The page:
any activity that modifies the deliverables, cost or schedule of a project. Change management is clearly a vehicle to allow for managing changes in the scope because of unforeseen issues or tasks, but it adds additional costs to the pre-defined budget. If scope is clearly defined in the beginning, costs can be main- tained. A detailed SOW can help identify the scope of the project. The SOW establishes a baseline of services to be delivered. It should be sufficiently detailed to allow the organization and vendor to assess if a change is an addition- al request not included in the originally defined scope.

Maintain Business Knowledge In House: Strategic, contract and project man- agement, and related business knowledge should remain with the government party so that operations are controlled in the best inter- est of the citizens. Most importantly by main- taining business knowledge in house, the organization protects itself if the vendor discon- tinues services. The agency can continue the services or transition the services to another vendor ensuring critical government systems continue to function. Retaining the manage- ment of the critical elements keeps the project under the organization's control.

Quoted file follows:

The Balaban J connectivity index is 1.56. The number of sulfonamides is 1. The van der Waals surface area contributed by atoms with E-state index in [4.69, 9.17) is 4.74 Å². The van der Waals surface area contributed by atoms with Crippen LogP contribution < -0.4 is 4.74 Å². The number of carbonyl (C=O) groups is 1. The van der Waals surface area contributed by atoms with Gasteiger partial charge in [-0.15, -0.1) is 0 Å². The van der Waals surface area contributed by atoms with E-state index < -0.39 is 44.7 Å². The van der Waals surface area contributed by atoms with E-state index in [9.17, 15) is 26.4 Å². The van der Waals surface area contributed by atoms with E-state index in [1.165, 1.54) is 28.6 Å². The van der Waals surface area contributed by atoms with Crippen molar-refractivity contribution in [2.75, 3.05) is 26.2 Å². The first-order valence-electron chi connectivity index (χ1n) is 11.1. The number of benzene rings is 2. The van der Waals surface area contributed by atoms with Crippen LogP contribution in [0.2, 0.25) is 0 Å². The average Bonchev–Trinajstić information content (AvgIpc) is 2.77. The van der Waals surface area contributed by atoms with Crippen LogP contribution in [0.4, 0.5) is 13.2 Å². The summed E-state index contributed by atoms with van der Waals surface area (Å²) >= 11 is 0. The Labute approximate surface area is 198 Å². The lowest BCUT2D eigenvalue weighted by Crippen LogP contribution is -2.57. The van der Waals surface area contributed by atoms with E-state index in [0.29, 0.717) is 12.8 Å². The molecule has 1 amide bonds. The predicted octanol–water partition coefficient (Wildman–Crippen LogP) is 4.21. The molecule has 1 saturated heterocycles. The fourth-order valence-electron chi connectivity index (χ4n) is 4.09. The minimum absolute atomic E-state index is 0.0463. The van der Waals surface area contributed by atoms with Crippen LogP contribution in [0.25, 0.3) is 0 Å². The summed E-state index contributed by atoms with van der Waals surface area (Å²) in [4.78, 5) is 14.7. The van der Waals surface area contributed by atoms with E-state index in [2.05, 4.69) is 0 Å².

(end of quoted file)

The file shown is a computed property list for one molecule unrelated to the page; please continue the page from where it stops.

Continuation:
Develop and Follow a Commu- nication Plan Throughout the Process of Outsourcing: The key phrase is “through- out the process.” Communicating at the end does not work. Informal communications will begin as soon as the outsourcing plan is initiat- ed. The most important element in the com- munication plan should be people-focused to reduce resistance to change. Most employees will be worried about change and how the change will affect their jobs. This can lower morale and reduce productivity. A communica- tion plan is helpful to iron out the details ahead of time. Considerations should include: mes- sage, audience, schedule for communication, and communication vehicles to use. (See “Communication Vehicles to Use” sidebar on p.13.)